Fulford battlefied under threat

July 2015 dig

The Fulford Tapestry

Charcoal making

Summary of published report

Visiting the site

July Fulford Dig
Designation evidence
Planners ignore evidence
Sunrise 20 Sept 1066
The Report on the work at Fulford
The finds
Locating the battle
Maps of battle of Fulford 1066
Tapestry Project
Charcoal making
Walking to Waltham Abbey
Books about Fulford
The evidence
Articles and extracts
Water vole destruction


Images of flood on the day of the battle

12 panoramas of the battle site

YouTube videos

The Fulford Tapestry

All History Guide: Your guide to history on the Internet..

Finding Fulford cover

Kindle version

" .. this unusual, and yes, excellent history book.." 

"More books like this one introducing historical study in a sympathetic was are needed.."

Now in paperback

... and into its 3rd reprint!


Charcoal making experiment

Over the weekend of 31 Jan-1 Feb 2010, we dug a pit that had similar dimensions to the ones found along Germany Beck, to see how these pits would work. We really wanted to know if they could have been producing charcoal in a few days.

Below this heap is a 2m circular hole that was 80cm deep.

Once it was well alight the fire was covered in leaves and think wood so that it could be covered in soil.

The log on left marks the channel that allowed a little air to enter at the bottom of the burn.

The BBC was there to record events. Terry Deary, author of the Horrible Histories books, was making a programme.

We were able to rake charcoal out, via the air intake, within 12 hours of light-up. So it would be possible use a pit to make charcoal quickly enough for any recycling work after the battle.

A short video showing the digging, building, lighting and management of the fire will be on UTube very soon.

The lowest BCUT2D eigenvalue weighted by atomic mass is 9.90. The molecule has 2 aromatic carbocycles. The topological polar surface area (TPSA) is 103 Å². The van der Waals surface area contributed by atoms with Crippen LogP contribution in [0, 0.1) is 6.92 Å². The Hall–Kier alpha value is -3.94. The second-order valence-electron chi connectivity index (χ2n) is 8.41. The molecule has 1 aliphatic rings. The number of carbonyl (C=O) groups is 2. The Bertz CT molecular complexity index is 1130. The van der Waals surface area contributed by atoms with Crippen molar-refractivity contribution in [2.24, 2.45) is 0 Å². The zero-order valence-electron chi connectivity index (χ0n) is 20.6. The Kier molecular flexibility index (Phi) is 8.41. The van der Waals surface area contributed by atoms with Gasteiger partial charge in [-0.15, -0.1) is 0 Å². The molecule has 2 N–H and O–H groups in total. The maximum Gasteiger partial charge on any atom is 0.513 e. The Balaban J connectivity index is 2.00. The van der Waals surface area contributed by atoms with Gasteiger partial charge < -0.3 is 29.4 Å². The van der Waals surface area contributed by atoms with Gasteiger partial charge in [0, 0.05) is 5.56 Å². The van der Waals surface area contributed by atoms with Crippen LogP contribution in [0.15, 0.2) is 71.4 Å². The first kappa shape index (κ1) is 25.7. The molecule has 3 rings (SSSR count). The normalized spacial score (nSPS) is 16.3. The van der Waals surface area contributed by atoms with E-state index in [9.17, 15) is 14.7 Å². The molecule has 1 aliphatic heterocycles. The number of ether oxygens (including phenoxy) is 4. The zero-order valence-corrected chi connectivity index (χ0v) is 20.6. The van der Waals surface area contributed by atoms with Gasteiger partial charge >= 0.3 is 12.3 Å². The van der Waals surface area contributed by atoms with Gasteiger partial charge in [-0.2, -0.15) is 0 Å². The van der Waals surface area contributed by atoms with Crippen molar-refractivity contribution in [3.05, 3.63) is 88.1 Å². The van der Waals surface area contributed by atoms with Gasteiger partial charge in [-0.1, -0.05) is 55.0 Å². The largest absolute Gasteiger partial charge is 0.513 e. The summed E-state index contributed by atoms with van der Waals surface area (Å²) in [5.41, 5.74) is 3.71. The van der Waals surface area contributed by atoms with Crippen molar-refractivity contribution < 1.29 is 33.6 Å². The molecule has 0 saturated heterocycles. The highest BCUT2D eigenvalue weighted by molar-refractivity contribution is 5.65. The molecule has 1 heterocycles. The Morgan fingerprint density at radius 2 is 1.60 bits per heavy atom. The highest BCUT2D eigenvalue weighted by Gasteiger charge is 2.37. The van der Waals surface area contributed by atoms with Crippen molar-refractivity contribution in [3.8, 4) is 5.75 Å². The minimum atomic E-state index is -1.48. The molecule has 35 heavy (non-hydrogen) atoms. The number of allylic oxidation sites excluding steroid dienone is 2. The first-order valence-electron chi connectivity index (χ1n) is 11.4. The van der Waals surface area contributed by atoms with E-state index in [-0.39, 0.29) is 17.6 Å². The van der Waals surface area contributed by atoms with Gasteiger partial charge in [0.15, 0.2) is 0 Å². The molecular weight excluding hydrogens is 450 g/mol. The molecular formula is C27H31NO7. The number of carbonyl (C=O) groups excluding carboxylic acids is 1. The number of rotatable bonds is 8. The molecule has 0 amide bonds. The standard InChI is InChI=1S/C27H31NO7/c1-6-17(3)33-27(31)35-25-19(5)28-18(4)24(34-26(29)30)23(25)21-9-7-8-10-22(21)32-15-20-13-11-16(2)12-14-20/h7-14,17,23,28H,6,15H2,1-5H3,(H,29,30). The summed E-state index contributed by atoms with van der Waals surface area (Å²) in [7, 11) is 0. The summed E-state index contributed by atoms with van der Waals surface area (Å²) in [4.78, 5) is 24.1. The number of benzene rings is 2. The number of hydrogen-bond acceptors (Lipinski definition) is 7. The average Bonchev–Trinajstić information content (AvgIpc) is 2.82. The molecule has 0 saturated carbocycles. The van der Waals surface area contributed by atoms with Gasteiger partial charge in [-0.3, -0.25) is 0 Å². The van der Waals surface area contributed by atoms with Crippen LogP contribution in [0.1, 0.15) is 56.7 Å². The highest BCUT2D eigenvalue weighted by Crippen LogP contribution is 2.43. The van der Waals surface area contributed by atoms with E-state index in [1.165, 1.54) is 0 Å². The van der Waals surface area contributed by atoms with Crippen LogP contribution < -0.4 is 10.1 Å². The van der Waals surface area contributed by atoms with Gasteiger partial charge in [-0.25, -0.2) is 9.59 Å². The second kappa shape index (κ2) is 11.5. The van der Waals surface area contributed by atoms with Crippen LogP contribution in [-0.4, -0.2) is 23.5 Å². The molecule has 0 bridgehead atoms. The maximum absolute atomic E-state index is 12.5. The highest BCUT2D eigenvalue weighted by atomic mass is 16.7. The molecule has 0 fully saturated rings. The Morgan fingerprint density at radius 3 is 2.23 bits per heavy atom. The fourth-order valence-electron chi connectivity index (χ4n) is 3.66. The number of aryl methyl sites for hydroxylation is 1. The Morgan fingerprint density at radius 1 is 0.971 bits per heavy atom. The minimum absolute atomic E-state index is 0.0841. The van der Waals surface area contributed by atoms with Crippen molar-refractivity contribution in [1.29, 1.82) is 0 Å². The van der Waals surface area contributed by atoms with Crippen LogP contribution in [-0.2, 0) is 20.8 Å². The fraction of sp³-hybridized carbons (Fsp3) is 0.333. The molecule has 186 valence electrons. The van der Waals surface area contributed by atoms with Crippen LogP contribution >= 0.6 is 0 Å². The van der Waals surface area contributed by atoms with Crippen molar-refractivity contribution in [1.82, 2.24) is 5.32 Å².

The BBC film was shown on Monday 15 February 2010 as part of the Inside Out show.

Raking out the last of the charcoal.

As a part of the experiment charcoal had been extracted during the 'burn'. Water was poured over the charcoal as it was not easy to spot in the photos - so that is steam rather than smoke rising.

This is the pit at an earlier state of excavation. Charcoal had been taken from top-right and bottom-left leaving only the central area.

The pit was still hot and there is evidence that rather more burning took place to judge by the amount of ash. But the amount of quality charcoal produced was excellent with whole logs charred.

Since this experiment, a report on charcoal pits from Norway that was published in 2007 has been seen.

It was outstandingly good charcoal - I roasted a lamb and the charcoal burned and gave out an excellent heat for 8 hours.



Related sites Facebook  Twitter (@ helpsavefulford)        Visiting Fulford        Map York

There is a site devoted to saving the battlesite: The site has the story of the process that has allowed the site to be designated an access road to a Green Belt, floodplain housing estate.

And another website for the Fulford Tapestry that tells the story of the September 1066: This tells the story embroidered into the panels.

The author of the content is Chas Jones - fulfordthing@gmail.com  last updated June 2015

this site does not use any cookies - so nothing is knowingly installed on your computer when browsing